The valley of Tandayapa is a bird watching paradise. But it isn’t just for visitors carrying binoculars. Several lodges in the area, including the Bellavista Lodge, San Jorge de Tandayapa Eco-lodge, and the Tandayapa Lodge, all have feeders to attract a wide variety of hummingbirds. Most offer a day-use fee if you prefer to make a day trip from Quito. Often spotted are the Booted Rackettail Hummingbird, the Violet-tailed Sylph, the White-bellied Woodstar, the Fawn Breasted Brilliant, and all three species of Violet-ears.

Tandayapa, Ecuador


Mindo is famous for birdwatching and tourism has grown alongside its fame. Several small cafes and restaurants, as well as lodges and guesthouses, have feeders to attract the myriad of hummingbirds in the region. A small lodge outside of Mindo, the Angel Paz Reserve, is worth a visit all its own. Hummingbirds you would likely see on a trip to Mindo include the Emerald Brilliant, the Booted Rackettail, the White Whiskered Hermit, the White-necked Jacobin, the Velvet-purple Coronet, and the Collared Inca.

Mindo, Ecuador


The small town of San Jose de Milpe is barely a town at all. But it is home to several birding lodges, including San Jorge de Milpe Eco-Lodge, and a hidden treasure, the Mindo Cloud Forest Foundation. The climate here is warmer and the forest is subtropical, humid, and very different from the higher elevation cloud forests of Tandayapa and Mindo. A great place to spot the Green Thorntail, the Andean Emerald, the Purple-bibbed Whitetip, the Green-crowned Woodnymph and Rufous-tailed Hummingbird.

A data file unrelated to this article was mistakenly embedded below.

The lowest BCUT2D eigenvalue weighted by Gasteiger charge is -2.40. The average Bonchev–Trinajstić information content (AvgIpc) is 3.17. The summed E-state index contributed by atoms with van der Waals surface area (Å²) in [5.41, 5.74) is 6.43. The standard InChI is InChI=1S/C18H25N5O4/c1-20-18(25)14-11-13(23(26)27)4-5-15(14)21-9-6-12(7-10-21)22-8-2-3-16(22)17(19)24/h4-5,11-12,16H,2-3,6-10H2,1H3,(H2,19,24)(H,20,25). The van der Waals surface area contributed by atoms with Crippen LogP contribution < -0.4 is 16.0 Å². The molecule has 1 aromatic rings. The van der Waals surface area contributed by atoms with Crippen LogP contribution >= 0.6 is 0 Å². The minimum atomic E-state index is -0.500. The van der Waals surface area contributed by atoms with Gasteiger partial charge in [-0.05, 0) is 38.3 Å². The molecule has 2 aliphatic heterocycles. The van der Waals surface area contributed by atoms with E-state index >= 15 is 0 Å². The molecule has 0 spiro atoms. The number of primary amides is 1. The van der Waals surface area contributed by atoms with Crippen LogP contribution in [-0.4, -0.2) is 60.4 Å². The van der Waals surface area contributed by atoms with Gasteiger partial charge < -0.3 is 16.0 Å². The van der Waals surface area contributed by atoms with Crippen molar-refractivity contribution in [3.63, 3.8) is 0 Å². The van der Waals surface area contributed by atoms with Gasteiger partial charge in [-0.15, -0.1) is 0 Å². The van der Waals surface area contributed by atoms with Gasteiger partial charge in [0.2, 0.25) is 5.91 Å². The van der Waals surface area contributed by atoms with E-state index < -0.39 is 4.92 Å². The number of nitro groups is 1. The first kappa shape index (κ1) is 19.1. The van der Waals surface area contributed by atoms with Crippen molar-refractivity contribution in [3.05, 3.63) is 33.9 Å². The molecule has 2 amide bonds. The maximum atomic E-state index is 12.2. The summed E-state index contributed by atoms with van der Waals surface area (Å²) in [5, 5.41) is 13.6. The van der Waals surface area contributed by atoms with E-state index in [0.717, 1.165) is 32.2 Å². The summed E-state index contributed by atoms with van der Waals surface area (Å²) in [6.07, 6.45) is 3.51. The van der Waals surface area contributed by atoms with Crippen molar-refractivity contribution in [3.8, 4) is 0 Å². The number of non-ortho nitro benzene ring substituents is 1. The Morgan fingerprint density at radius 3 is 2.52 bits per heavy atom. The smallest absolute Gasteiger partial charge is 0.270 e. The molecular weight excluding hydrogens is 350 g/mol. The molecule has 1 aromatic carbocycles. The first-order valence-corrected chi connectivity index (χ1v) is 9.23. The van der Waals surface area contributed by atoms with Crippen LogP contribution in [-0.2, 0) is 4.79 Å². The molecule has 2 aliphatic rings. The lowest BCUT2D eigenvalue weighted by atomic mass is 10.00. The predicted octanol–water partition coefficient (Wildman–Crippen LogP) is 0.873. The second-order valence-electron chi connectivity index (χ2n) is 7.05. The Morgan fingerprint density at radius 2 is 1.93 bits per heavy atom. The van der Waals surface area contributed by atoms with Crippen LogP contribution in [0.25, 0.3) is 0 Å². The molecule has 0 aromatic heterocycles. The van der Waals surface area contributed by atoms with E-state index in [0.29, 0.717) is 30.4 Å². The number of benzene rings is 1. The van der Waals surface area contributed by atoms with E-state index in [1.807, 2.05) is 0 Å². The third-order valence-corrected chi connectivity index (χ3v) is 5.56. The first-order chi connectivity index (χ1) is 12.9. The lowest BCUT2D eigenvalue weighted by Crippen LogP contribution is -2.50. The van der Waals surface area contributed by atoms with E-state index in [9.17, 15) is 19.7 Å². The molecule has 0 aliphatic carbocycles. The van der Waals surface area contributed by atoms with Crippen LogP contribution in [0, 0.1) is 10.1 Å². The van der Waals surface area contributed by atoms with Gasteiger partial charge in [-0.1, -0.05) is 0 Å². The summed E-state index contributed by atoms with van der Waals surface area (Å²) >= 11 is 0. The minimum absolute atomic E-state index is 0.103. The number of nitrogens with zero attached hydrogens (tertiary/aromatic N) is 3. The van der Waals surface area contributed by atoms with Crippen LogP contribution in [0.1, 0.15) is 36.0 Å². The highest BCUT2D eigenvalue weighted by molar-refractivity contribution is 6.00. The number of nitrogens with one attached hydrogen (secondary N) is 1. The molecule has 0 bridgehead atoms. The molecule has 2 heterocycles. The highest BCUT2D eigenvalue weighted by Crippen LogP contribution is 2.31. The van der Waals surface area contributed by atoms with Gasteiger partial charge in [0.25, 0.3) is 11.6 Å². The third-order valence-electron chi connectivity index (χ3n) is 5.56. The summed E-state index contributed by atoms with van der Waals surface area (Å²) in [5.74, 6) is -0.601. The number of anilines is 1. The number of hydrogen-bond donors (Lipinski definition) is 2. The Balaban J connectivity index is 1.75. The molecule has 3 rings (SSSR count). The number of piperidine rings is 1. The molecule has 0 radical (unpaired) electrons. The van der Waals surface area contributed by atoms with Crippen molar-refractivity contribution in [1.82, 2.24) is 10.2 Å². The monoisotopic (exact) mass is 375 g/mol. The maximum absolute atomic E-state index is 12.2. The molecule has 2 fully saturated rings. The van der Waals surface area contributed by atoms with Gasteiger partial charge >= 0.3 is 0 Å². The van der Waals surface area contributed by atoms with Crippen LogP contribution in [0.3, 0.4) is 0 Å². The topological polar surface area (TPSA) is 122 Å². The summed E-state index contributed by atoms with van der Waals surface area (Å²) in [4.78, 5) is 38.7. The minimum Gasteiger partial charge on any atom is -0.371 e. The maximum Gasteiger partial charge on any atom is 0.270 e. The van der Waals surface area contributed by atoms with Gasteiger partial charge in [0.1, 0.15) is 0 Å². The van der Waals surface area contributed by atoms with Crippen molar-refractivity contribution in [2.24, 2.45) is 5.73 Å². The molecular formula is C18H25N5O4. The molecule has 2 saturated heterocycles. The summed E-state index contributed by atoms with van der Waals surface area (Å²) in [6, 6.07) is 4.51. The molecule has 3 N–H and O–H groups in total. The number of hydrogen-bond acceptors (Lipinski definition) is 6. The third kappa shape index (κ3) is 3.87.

San Jose de Milpe, Ecuador

East Slope of the Ecuadorian Andes

The primary cloud forests on the eastern side of the Andes eventually end in the subtropical jungles of the Amazon Basin. Driving from Quito past Papallacta into the Napo Province, you will find each of these locations in turn.


Papallacta is famous for hot springs but warm water also attracts hummingbirds. While sitting in a pool of bubbling water, keep an eye on the nearby flowering plants and you just might see a Sword-billed Hummingbird, a Shining Sunbeam, or a Sparkling Violet-ear. Visit the small Guango Lodge just a short distance further along the highway if you want to guarantee hummingbirds. Their small garden is a magnet to several cloud forest species like the Glowing Puffleg Hummingbird.

Papallacta Hot Springs, Papallacta, Ecuador


The town of Cosanga is popular with bird watchers but has not become as famous as Mindo. It is more difficult to find locations with feeders but both Cabañas San Isidro and the Yanayacu Biological Station a little further down the back road are excellent places to view hummingbirds. Common species to see include the Long-tailed Sylph, the Chestnut-breasted Coronet, the Collared-Inca, the Bronzy Inca, and the Fawn-breasted Brilliant.

Cosanga, Ecuador

Pacto Sumaco

The Wildsumaco Lodge is the only birdwatching lodge in the region of Pacto Sumaco. They are a non-profit enterprise working with the community to improve employment and protect the endangered habitat. The lodge has several hummingbird viewing points where you can see the Wire-crested Thorntail Hummingbird, the Booted-Racketail, the Many-spotted Hummingbird, the Violet-headed Hummingbird, and the Golden-tailed Sapphire.

Golden Tailed Sapphire | © Fernando Flores / Flickr